The apology – not to be confused with the rhetorical category of apologia – is simply that, not a defense of what he did. Or is it? The only discourse available to him in the world of unconvertable ideological souls is to deny, deny, deny. He does it three times: He denies being the person in the video in a very direct and literal sense: “is not the person I am.” Secondly he directly communicates his nature: “I am not racist.” Finally he does it a third time, praising the diversity immigrants bring as one of the reasons he moved to New York. Maybe it is apologia? He does take a careful, if hidden position behind civility: “While people should be able to express themselves freely, they should do so calmly and respectfully.” So maybe he believes he pays for those sandwich shop workers to be here? He believes that they should not speak Spanish at work? It’s unclear. All we know is that he has said that he is not racist. We must compare performances to determine the real soul. And under duress, the real soul is always revealed.
We lack the tools to speak about speech as going beyond ourselves. Since speech is merely a tool of expression of truth, we can follow the footprints to the truth of the soul and determine if the soul is good or corrupt. If we see someone emotionally out of control, we believe, for some reason that this is when the real person comes out.
We do not consider the fact that we are all subjects of the power of speech. We have no language for the role speech plays in interpretation and knowledge. All Schlossberg can say is that he is not racist. Yet his speech was clearly xenophobic and racist. If Schlossberg is right, who was speaking? Was it anger? Frustration? Something else? Was speech speaking Aaron Schlossberg? Did he become a conduit for a tectonic, ancient discourse about race, identity, status, nation-state violence, etc.? These are not excuses for him, but inroads for us to try to understand how our beliefs and how ideology is spoken through us by powers well beyond us that, with every utterance, constitute us.
Kenneth Burke discusses the difference between the comic and tragic frames as the difference between death and understanding. The comic frame allows us to separate soul from speech so we can identify with the subject speaking as mistaken. This assumption of universal humility is missing from our national discourse. Imagine if Schlossberg said, “I was simply mistaken” – This defense is impossible. Instead he says the video captured a stranger, someone who is not him. It’s tragic. He is the opposite of this doppleganger who hurt people. He is not the person who hurt, but he apologizes for it. It’s tragic frame all over, and he has to die. If not professionally or attitudinally, perhaps biologically, as the white powder sent to his office attests. The comic frame offers a chance for self-inventory of our own relationship to ideology, which is much more difficult than simply scapegoating the evildoer. Another more difficult comic framing is to take responsibility for a city and a world that allows for someone to speak this way, or to be spoken by such an ideology. The power of speech to rend people’s reality is always an utterance away.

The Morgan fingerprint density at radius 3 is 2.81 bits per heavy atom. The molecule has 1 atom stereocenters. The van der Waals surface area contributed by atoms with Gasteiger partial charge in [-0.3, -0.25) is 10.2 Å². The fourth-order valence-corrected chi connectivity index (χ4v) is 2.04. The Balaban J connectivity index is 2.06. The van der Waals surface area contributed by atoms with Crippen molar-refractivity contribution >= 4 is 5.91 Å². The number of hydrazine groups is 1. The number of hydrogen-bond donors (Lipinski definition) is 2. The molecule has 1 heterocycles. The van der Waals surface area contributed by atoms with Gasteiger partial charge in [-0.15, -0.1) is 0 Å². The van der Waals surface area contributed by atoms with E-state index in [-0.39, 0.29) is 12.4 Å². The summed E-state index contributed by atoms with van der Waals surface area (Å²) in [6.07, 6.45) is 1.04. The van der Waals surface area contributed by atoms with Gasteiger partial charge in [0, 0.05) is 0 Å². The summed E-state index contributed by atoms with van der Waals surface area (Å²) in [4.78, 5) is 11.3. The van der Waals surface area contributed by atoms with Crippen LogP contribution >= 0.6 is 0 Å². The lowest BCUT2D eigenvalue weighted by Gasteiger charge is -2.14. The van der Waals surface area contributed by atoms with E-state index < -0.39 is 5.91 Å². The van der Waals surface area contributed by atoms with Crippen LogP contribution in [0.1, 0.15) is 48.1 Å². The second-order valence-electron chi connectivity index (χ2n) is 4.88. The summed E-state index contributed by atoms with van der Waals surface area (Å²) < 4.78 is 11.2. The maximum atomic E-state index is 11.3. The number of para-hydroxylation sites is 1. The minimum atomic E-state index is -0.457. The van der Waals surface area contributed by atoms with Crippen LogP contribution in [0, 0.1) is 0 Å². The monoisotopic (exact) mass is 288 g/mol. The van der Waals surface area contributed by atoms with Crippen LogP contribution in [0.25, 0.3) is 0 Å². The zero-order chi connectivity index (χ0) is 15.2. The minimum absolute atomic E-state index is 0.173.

The other path is the Buddhist sense of language – necessary yet fundamentally lacking. We have to speak, and speech fails. Sometimes though speech is necessary although terrible. Where does Schlossberg’s anger come from? We cannot accept, from the Buddhist perspective, that the sandwich makers made him angry. Anger comes from within, not from the outside. We blame the outside, but we are the ones who cook up anger. From this attitude we can generate a feeling of sympathy for such a sad and angry man. What sort of empty, horrible life does Schlossberg have that would allow him to speak, or for speech to use him, in this way? What lonliness and sadness makes him feel people making sandwiches are worthy of such derision? It is incomprehensible in its dark implications.
What Schlossberg did was horrible, no question. But the poverty we have in being able to talk about the role speech has in creating and constituting pain, suffering, horrors, hate, and a whole lot more we normally term “reality” is even more horrifying. If we see speech as only a way to glimpse the quality of a soul, we have no way to account for the operation of speech on our identities and beliefs in severe ways. Democracy cannot function if speech is merely a thumbprint of a being that cannot be altered, cannot be changed, cannot be reasoned with – all that’s left for us to do is elimination, symbolic or otherwise. We must believe that speech is not an indicator of one’s ontic state, but of one’s particular constitution in that moment – and address that person before us in a way that they can, and will, change. This is the root of persuasion, and Schlossberg’s horrible beliefs are not a part of his DNA. He was convinced of them somehow, and it is up to us to interrogate and figure out how belief can be altered. This expression hurt more than immigrants; the whole situation and response should give us pause in our assumption that we live in a democracy where people believe that others, and themselves, can or even need to be persuaded.